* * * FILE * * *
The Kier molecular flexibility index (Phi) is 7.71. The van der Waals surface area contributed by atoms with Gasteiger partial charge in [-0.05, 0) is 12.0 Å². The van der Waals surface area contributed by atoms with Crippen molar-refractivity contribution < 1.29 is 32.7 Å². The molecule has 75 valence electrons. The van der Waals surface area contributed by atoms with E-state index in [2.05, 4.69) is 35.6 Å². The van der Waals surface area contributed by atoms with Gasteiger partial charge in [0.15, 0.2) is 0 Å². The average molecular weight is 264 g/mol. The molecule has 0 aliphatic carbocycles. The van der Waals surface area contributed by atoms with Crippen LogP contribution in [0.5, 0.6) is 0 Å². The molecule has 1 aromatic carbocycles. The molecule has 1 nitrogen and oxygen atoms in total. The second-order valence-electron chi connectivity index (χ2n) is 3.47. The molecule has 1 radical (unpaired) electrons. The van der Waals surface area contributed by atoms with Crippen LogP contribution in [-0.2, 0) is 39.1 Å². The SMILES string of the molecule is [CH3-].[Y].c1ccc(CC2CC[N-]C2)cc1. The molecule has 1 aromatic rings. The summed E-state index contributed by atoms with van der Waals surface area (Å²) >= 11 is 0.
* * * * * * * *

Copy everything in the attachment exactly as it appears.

The Kier molecular flexibility index (Phi) is 7.71. The van der Waals surface area contributed by atoms with Gasteiger partial charge in [-0.05, 0) is 12.0 Å². The van der Waals surface area contributed by atoms with Crippen molar-refractivity contribution < 1.29 is 32.7 Å². The molecule has 75 valence electrons. The van der Waals surface area contributed by atoms with E-state index in [2.05, 4.69) is 35.6 Å². The van der Waals surface area contributed by atoms with Gasteiger partial charge in [0.15, 0.2) is 0 Å². The average molecular weight is 264 g/mol. The molecule has 0 aliphatic carbocycles. The van der Waals surface area contributed by atoms with Crippen LogP contribution in [0.5, 0.6) is 0 Å². The molecule has 1 aromatic carbocycles. The molecule has 1 nitrogen and oxygen atoms in total. The second-order valence-electron chi connectivity index (χ2n) is 3.47. The molecule has 1 radical (unpaired) electrons. The van der Waals surface area contributed by atoms with Crippen LogP contribution in [-0.2, 0) is 39.1 Å². The SMILES string of the molecule is [CH3-].[Y].c1ccc(CC2CC[N-]C2)cc1. The molecule has 1 aromatic rings. The summed E-state index contributed by atoms with van der Waals surface area (Å²) >= 11 is 0.